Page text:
John Hay (Jock) Whitney (1904-82) moved in rarefied circles during his lifetime and this tradition will continue posthumously following Whitney’s induction into the National Museum of Racing’s Hall of Fame.
Whitney’s entry into U.S. thoroughbred horse racing immortality, as a Pillar of the Turf, came after a Hall of Fame selection committee voted to bestow this honor on Whitney, a longtime Manhasset resident, and Alfred Gwynne Vanderbilt (1912-99). Only four others have been given this designation.
“He was an extraordinary man,” said Peter di Bonaventura, Whitney’s 57-year-old grandson, who will be in attendance when the 2015 Hall of Fame induction ceremony takes place on Friday, Aug. 7, at 10:30 a.m., at Fasig-Tipton, in Saratoga Springs, NY. Whitney, while having no children of his own, wed Betsey Cushing and adopted her two daughters from a previous marriage, Sara and Kate. Sara is di Bonaventura’s mother.
Born into great wealth, Whitney and his sister, Joan Whitney Payson, the first owner of the New York Mets, grew up on their family’s Greentree estate in Manhasset, which remains one of the largest privately held properties in Nassau County. John and Joan’s mother, Helen Hay Whitney, left to her children upon her death in the mid-1940s the family’s Greentree Stud, through which the Whitneys’ bred, owned and raced some of the 20th century’s top thoroughbreds under their Greentree Stable banner. Hay Whitney lived to see two of her horses win the Belmont Stakes, Twenty Grand (1931) and Shut Out (1942). Her son and daughter were in the winner’s circle for two other Greentree Belmont victories. One was Capot (1949) and the other was Stage Door Johnny (1968). John Hay Whitney also made his mark in the sport through his service to The Jockey Club and the American Thoroughbred Breeders’ Association.
Before speaking with di Bonaventura, I read Jock: The Life and Times of John Hay Whitney, a biography written by E.J. Kahn, Jr. and published a year before Whitney’s death. While the book needed a stronger editor, it effectively chronicled Whitney’s philanthropy and his role in financing the film adaptation of Gone with the Wind, as well as the career of a promising boxer, Abe Simon, before it soared. Simon would eventually lose two heavyweight championship bouts to Joe Louis. Moreover, J.H. Whitney & Company, which Whitney ran out of Manhattan’s Rockefeller Center, was a pioneering venture capital firm which employed upwards of 40 people. Its success allowed the Yale University graduate to purchase the New York Herald Tribune, a daily newspaper which di Bonaventura said was his late grandfather’s favorite endeavor. Once a rival to The New York Times, the Herald Tribune closed its doors in 1966.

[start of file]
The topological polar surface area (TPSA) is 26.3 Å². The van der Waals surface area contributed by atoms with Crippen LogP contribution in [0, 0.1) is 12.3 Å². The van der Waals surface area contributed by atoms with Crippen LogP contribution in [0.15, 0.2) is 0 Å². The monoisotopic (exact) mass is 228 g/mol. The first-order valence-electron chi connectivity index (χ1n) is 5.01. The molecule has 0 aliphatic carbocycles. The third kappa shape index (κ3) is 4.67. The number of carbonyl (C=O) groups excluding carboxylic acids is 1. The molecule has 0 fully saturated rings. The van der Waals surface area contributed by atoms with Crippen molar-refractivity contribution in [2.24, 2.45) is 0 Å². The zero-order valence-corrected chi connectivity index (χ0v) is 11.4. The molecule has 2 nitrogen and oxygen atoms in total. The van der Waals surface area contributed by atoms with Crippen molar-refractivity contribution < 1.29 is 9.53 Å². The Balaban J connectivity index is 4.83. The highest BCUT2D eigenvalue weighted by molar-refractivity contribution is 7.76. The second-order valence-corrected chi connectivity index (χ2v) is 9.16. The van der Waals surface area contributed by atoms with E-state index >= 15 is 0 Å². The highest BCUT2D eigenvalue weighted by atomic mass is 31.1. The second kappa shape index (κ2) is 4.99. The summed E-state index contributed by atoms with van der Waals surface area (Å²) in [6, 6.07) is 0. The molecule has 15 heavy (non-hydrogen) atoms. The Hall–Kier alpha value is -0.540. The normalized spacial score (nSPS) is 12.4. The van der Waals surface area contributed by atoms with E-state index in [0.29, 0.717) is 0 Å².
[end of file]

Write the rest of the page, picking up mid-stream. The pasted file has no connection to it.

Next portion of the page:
Before his foray into New York City’s newspaper wars, President Dwight Eisenhower appointed Whitney as the U.S. Ambassador to the Court of St. James in 1957, and he and Mrs. Whitney spent the next four years in London, as did some members of his family.
“That’s one of the reasons I was born in England,” stated di Bonaventura. Raised in the United States, he lives today in Fairfield, CT., not far from another Hall of Fame where a relative of his is honored.
Joan Whitney Payson, the sister of di Bonaventura’s grandfather, died in 1975. Six years later, Payson and Casey Stengel, the Mets’ first manager, were inducted into the New York Mets’ Hall of Fame, which is housed at Citi Field in Flushing.
Mike Barry, vice president of media relations for an insurance industry trade group, has worked in government and journalism. He can be reached at firstname.lastname@example.org.